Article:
As we keep pumping carbon dioxide into the atmosphere, more of it is dissolving in the oceans, leading to drastic changes in the water’s chemistry. Triona McGrath researches this process, known as ocean acidification, and in this talk she takes us for a dive into an oceanographer’s world.

    CONKJune 20, 2017
  • A secret weapon against Zika and other mosquito-borne diseases | Nina Fedoroff

    Where did Zika come from, and what can we do about it? Molecular biologist Nina Fedoroff takes us around the world to understand Zika’s origins and how it spread, proposing a controversial way to stop the virus — and other deadly diseases — by preventing infected mosquitoes from multiplying.

    CONKJune 16, 2017
  • How human noise affects ocean habitats | Kate Stafford

    Oceanographer Kate Stafford lowers us into the sonically rich depths of the Arctic Ocean, where ice groans, whales sing to communicate over vast distances — and climate change and human noise threaten to alter the environment in ways we don’t understand.

    CONKJune 6, 2017
  • Science in service to the public good | Siddhartha Roy

    We give scientists and engineers great technical training, but we’re not as good at teaching ethical decision-making or building character. Take, for example, the environmental crisis that recently unfolded in Flint, Michigan — and the professionals there who did nothing to fix it.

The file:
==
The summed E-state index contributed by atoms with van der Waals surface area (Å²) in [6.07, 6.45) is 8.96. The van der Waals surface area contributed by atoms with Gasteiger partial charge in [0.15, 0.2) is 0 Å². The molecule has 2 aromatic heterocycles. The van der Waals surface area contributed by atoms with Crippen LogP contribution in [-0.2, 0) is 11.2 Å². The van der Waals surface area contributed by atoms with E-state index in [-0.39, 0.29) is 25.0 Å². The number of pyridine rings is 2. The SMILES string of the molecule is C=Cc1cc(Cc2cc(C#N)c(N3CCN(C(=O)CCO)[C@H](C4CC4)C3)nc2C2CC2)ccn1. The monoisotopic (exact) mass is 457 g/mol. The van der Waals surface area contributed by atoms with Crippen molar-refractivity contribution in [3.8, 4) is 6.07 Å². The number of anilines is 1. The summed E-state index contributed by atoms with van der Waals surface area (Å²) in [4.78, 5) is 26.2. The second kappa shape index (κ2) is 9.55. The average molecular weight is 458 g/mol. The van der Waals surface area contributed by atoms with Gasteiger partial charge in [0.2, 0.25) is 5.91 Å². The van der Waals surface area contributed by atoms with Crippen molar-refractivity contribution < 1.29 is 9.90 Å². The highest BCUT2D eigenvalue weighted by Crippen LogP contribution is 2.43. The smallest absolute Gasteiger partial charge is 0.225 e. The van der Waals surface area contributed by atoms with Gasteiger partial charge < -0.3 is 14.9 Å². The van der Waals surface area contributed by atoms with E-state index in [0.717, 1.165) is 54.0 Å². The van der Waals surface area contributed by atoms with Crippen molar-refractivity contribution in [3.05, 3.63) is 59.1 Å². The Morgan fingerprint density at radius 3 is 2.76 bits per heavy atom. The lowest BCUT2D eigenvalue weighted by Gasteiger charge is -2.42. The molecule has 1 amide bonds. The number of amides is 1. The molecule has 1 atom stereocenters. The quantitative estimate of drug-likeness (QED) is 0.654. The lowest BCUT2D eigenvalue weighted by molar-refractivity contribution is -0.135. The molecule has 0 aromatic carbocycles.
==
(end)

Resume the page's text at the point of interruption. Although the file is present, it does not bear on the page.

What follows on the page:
CONKMay 23, 2017
  • In praise of conflict | Jonathan Marks

    Conflict is bad; compromise, consensus and collaboration are good — or so we’re told. Lawyer and bioethicist Jonathan Marks challenges this conventional wisdom, showing how governments can jeopardize public health, human rights and the environment when they partner with industry.

    CONKMay 9, 2017
  • The future we’re building — and boring | Elon Musk

    Elon Musk discusses his new project digging tunnels under LA, the latest from Tesla and SpaceX and his motivation for building a future on Mars in conversation with TED’s Head Curator, Chris Anderson.

    CONKMay 4, 2017
  • A burial practice that nourishes the planet | Caitlin Doughty

    Here’s a question we all have to answer sooner or later: What do you want to happen to your body when you die? Mortician and funeral director Caitlin Doughty explores new ways to prepare us for inevitable mortality.

    CONKApril 4, 2017
  • This app makes it fun to pick up litter | Jeff Kirschner

    The earth is a big place to keep clean. With Litterati — an app for users to identify, collect and geotag the world’s litter — TED Resident Jeff Kirschner has created a community that’s crowdsource-cleaning the planet.

    CONKMarch 23, 2017
  • A robot that eats pollution | Jonathan Rossiter

    Meet the “Row-bot,” a robot that cleans up pollution and generates the electricity needed to power itself by swallowing dirty water. Roboticist Jonathan Rossiter explains how this special swimming machine, which uses a microbial fuel cell to neutralize algal blooms and oil slicks, could be a precursor to biodegradable, autonomous pollution-fighting robots.

    CONKMarch 16, 2017
  • Art made of the air we breathe | Emily Parsons-Lord

    Emily Parsons-Lord re-creates air from distinct moments in Earth’s history — from the clean, fresh-tasting air of the Carboniferous period to the soda-water air of the Great Dying to the heavy, toxic air of the future we’re creating.

    CONKFebruary 9, 2017